Thursday, October 11, 2018
Bismarck, by Alan Palmer
The career of Bismarck almost didn't begin. Evidence from his early days suggest that Bismarck played the role of ''wildman Junker'' to the hilt, followed by a pack of hunting dogs and getting in numerous duels during his time at university. In fact, Bismarck didn't do so well at university, despite his later genius at handling both international relations and managing Wilhelm I of Prussia and later Germany. With the death of his father, Bismarck spent nine years working as a gentleman farmer, trying to manage his estates and actually turning a profit. It's probable that if there was any school where Bismarck learned how to negotiate, how to manage people, and the importance of having multiple plans, it was probably the Frankfurt Diet of the German Confederation. Although his time in the diet was much ridiculed by his opponents, it probably still served an important purpose in his education.
Still, even with his experience in the diet it is surprising that Bismarck became chancellor at all. After making numerous enemies at home with his brash actions, Bismarck was sent as ambassador to Russia, a task he loathed because of the social interactions involved. For someone widely regarded as one of Europe's greatest diplomats, Bismarck had a hatred for social galas or even spending time in the capital. Bismarck was far happier to retire to his country estates in Altmark or Pomerania than among the glittering elite of nineteenth century Europe. In truth, Bismarck was only selected for chancellor and minister-president of Prussia because of an ongoing constitutional crisis.
A handful of reforms had been enacted in Prussia in the nineteenth century, including the creation of a parliamentary body, the Landtag. William I had wanted an increase in expenditure for the vaunted Prussian military which required approval from the Landtag, however a majority of the Landtag wanted a reduction in the compulsory military service from three years to two, something that William I was unwilling to negotiate on. Bismarck, never one to be worried by upsetting parliamentary niceties when it was to his advantage to do so, simply used the previous year's budget and governed without the Landtag under the auspices of a crisis, a constitutional position he had explored some years earlier. The taxes got collected, the troops got equipped, and Bismarck had freedom to rule without parliamentary interference.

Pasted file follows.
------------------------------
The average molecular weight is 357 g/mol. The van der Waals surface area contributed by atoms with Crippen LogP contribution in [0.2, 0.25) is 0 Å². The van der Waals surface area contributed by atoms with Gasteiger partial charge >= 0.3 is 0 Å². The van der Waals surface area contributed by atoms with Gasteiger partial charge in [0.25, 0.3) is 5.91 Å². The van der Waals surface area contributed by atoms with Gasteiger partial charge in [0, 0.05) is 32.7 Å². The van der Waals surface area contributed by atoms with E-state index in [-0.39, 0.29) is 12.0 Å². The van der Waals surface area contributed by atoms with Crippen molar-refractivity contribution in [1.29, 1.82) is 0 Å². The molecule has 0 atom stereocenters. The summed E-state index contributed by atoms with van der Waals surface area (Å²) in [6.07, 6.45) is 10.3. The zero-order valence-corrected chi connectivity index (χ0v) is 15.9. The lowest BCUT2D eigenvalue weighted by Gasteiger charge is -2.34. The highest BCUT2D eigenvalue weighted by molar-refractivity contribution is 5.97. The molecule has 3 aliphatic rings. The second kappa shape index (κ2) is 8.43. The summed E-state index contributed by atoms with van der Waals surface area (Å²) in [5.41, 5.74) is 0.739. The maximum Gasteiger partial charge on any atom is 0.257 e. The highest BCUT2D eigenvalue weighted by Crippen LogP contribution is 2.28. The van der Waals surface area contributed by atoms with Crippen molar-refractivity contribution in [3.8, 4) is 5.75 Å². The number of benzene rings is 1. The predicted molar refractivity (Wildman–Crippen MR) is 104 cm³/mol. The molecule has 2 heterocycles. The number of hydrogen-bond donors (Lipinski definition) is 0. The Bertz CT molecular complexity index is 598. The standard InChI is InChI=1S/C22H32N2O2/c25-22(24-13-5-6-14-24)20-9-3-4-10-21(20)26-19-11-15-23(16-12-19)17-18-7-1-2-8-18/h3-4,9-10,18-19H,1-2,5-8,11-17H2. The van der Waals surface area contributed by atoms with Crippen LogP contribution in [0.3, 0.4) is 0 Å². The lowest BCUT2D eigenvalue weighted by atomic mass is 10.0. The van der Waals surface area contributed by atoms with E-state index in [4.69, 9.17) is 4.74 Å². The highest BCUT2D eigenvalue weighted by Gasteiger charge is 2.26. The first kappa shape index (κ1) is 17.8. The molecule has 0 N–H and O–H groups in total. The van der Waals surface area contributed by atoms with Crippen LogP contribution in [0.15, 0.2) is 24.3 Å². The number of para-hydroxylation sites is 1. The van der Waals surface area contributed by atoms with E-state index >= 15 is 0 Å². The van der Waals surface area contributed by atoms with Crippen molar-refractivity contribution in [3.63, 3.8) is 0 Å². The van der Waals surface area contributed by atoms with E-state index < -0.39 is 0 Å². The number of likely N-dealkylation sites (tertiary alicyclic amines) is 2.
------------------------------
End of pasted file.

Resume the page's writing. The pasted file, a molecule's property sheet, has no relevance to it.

The image of Bismarck that emerges from his time as chancellor is a man of extreme moral flexibility. Bismarck will make friends with you one day and then stab you in the back the next if it was beneficial to his plans. Bismarck does not seem to be guided by any political ideology or philosophy and appears to have very little patience for people who do. His goal, as Palmer describes it, seems to be power for himself, and uniting Germany under Prussia was merely a means to expand that power for himself, as exhibited by Bismarck's own frustrations with rampant nationalist ideologues.
Another of Bismarck's strengths was his ability to have an extra plan, or two, or three for him to fall back on if his first plan didn't go through. As Extra History put it in their biographic series of Bismarck, the first rule of being Bismarck was ''Always have a plan''. This fit perfectly with his moral flexibility, and throughout his career Bismarck worked to never be in a position where he was forced to commit definitively to anything he didn't want, something that later leaders of the German Empire did not have the skill or ability to do. Which underlines the biggest weakness of Bismarck's system: it doesn't work without Bismarck.
Bismarck was an autocrat through and through, down to his inability (or perhaps unwillingness) to imagine a system that existed without him. He did try to groom his eldest son Herbert for the position of Chancellor, but Herbert proved unequal to the task and only served in a variety of posts in the diplomatic corps. Bismarck's position as Chancellor of the German Empire was added to the constitution of the empire as an afterthought, rather than as a key part. He existed independent of and unaccountable to the Reichstag, serving only at the pleasure of the emperor and so long as that was the manageable, aged William I, Bismarck had free reign to do as he pleased.
As long as Bismarck remained at the center of the system, the elaborate network of alliances, treaties, and agreements, the ad hoc nature of the machinery of government in Germany, everything worked in spite of its inherent weaknesses. But once the autocrat is gone, the entire machinery falls apart. This is even illustrated during Bismarck's administration by his frequent retreats to his estates, when all major decision making is either put on hold, or people must make the pilgrimage to Bismarck to get decisions. Crises that didn't get his immediate attention soon spun out of control until Bismarck was once again at the helm.
In this way, Bismarck is a quintessentially European figure displaced in time. A moral opportunist and autocrat of the first order in earlier epochs could have become king or established a dynasty. In the industrializing nineteenth century, Bismarck was faced with things he could not control or perhaps understand. A figure of contradictions, Bismarck will remain a person of great interest to historians for years to come.